Friday, April 6, 2012


Daddy retired from the Navy in 1964 and we moved to Greenville, NC. Ricky and I were teens when he discovered southern hospitality from our new back yard. Poking his nose over the neighbors' fence, he saw them grilling steaks. Introductions and welcoming conversation flowed, ending with, "Well, time for supper, Ricky. Ya'll come over and join us!"

(Ricky was a few years younger here)

Not recognizing a gesture to be merely a friendly gesture, he rushed into our house, announcing, "Hey everybody! We're invited next door for steaks!"

Mama sat down and taught Ricky about southern hospitality.

"So they just lied, Mom?"

"No-oooo. . .not exactly." The lesson continued into phase two.

About 20 years and three kids later, I began to unwrap my own gift of hospitality.

"You have a spiritual gift, probably more than one. What is yours?" the preacher asked.

That question launched a quest to discover mine. There are classes and surveys to help navigate that path. As I learned about myself, I began to see how God made me and gave me certain abilities to help others and glorify Him. Eventually I taught others how to figure out who they are and their purpose.

The music ministry in worship was a more obvious part of me. Hospitality was a secondary process of understanding myself and that gift. I learned it is NOT:
  • about a beautiful or clean house
  • about food (Good thing because I'm not a great cook!)
  • an event centered on where you live
  • elaborate preparation (It's more about open-heart over open house.)
Hospitality is a gift within me that makes people feel comfortable, welcomed, loved in my presence. That gift can be shared at church, on the street, at the grocery store or over a fence, even without grilled steaks!

Ever have someone shake your hand and greet you, "Hello. It's good to have you with us today," but you felt no warmth nor connection? Then another person comes up, "Good morning! So glad to see you. . ." and you instantly connect, feel truly welcomed and appreciated. Chances are, the second person has the gift of hospitality. It's not a right way vs. wrong way thing. It's who we are in Christ!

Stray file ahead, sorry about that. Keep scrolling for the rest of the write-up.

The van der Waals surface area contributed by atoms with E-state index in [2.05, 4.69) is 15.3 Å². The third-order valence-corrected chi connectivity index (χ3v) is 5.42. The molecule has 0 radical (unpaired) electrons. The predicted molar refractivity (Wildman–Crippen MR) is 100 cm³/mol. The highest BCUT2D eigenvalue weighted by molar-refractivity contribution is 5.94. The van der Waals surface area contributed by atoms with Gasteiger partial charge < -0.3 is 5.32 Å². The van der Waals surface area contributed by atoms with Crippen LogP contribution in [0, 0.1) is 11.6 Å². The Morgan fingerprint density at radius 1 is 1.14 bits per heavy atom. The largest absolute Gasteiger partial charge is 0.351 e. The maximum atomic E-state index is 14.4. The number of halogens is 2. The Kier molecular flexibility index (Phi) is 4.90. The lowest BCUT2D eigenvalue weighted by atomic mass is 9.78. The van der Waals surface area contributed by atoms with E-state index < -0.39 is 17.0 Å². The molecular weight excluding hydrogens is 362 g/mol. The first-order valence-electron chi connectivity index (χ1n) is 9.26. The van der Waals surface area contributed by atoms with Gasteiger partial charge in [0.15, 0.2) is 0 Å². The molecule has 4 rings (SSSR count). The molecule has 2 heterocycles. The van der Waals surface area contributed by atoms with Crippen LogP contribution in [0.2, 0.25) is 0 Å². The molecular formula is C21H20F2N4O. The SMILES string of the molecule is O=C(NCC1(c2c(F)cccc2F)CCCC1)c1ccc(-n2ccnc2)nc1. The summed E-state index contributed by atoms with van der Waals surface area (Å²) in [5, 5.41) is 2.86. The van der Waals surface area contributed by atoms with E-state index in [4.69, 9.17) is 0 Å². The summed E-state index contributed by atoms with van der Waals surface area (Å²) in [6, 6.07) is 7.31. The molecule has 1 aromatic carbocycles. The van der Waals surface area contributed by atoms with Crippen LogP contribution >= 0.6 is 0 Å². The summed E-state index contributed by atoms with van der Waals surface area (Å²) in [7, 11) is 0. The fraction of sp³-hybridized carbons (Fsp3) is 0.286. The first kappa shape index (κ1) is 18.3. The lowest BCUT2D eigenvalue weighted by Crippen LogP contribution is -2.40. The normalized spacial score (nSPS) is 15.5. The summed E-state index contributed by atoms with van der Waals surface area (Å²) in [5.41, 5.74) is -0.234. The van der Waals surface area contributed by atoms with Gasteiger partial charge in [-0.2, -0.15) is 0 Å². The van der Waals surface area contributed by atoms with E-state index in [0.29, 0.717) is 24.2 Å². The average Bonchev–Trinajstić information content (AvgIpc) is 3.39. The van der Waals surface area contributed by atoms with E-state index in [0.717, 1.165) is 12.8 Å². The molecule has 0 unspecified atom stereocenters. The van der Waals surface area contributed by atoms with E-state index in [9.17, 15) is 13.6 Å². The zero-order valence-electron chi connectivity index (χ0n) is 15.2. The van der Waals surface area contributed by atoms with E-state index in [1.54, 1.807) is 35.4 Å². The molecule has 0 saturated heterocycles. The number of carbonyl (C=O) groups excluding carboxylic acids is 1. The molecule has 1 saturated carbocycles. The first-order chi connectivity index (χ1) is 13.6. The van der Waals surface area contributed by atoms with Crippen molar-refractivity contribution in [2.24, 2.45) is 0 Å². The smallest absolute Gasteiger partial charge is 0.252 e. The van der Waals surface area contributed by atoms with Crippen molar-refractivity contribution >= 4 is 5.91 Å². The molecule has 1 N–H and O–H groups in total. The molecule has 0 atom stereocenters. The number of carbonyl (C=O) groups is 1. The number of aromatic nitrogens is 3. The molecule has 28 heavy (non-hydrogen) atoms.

As I learned about being hospitable, I realized it IS:
  • loving people, as a people-person does quite naturally
  • conversing comfortably (ebb and flow, not dominating in monolog)
  • truly being open and welcoming, whether into your home or your life (being real)
  • accepting folks for who they are, allowing them to be at ease in that
Yes, it involves opening our home at times but it may happen with just popcorn and a Coke, not a seven course meal. It means the baseboards do not necessarily get dusted, and my pride is not a factor. As I relaxed in this endeavor, others could too. Being with people in the moment, eye to eye, heart to heart trumped hors d'oeuvres.

A little less Martha, a little more Mary.

A few simple principles helped me feel comfortable with the gift of hospitality.

* Decluttering both my house and my schedule opened space for others to feel comfortable, relaxed and at home.

I focus more on keeping things picked up rather than cleaned up. Tidy passes for both and welcomes people.

Messy space creates stress, whether it's a too full closet, desk, room or schedule. It repels folks.

* Less is more. Simple meal, simple agenda, unhurried evenings invite folks to enjoy. Rush kills hospitality.

* Don't try to impress, with my home or my conversation.
Listening is more important than name dropping or show-casing.

* Don't be impressed. This sounds strange but often uncomfortable people try to win you by impressing you. The range is anywhere from who they know, where they've been to how much they own. It sometimes masks the real person. Free them up from their performance trap. Let them know you like them for who they are, not who they know, what they do nor how much they earn. Love people!

* Don't be busy or distracted. Be there. Ever try to talk with someone and you see their eyes darting over your shoulder? You know they are not truly engaged in the conversation. The gift of hospitality brings you fully into the moment, not rushing ahead to the next. Multitasking kills true fellowship.

* Be organized before guests arrive. Do as much ahead as possible, so you are free to be in the moment.

* With whatever needs to be done last minute, enlist your guests' help as needed, rather than wait on them. I ask for help then whether it's a Bible study or supperclub in my home. Nothing makes people feel at home more than stepping into your kitchen. They feel needed and useful too. Plus you enjoy their company while working.

Recently we had friends over and I tried a new omelet roll recipe. I knew it would be a tricky last minute thing so I asked one of the ladies, "Would you please help me with this?" She did! We did! Ask for help when you need it.

Our lives are happiest, most relaxed and fulfilled when we know who we are in Christ. Being yourself blesses others and Him! Enjoy the journey to that discovery.

Just being me,


  1. I can say from experience that Kathy practices what she says here about hospitality. I've always felt welcome and comfortable in her home, but my last visit was the best of all. Thanks Kat and Doug, for practicing this gift.

  2. Martha Hill Johns wrote:

    I needed this... AWESOME reminder! Have a BLESSED Easter!
    about an hour ago · Like

  3. Brenda Walker Ragan (college friend) wrote:

    Kathy, I experience you hospitality thru the miles of circuits here on Facebook. You bless my heart with your care and humor. Thank you for sharing your gift! ; ))
    48 minutes ago · Like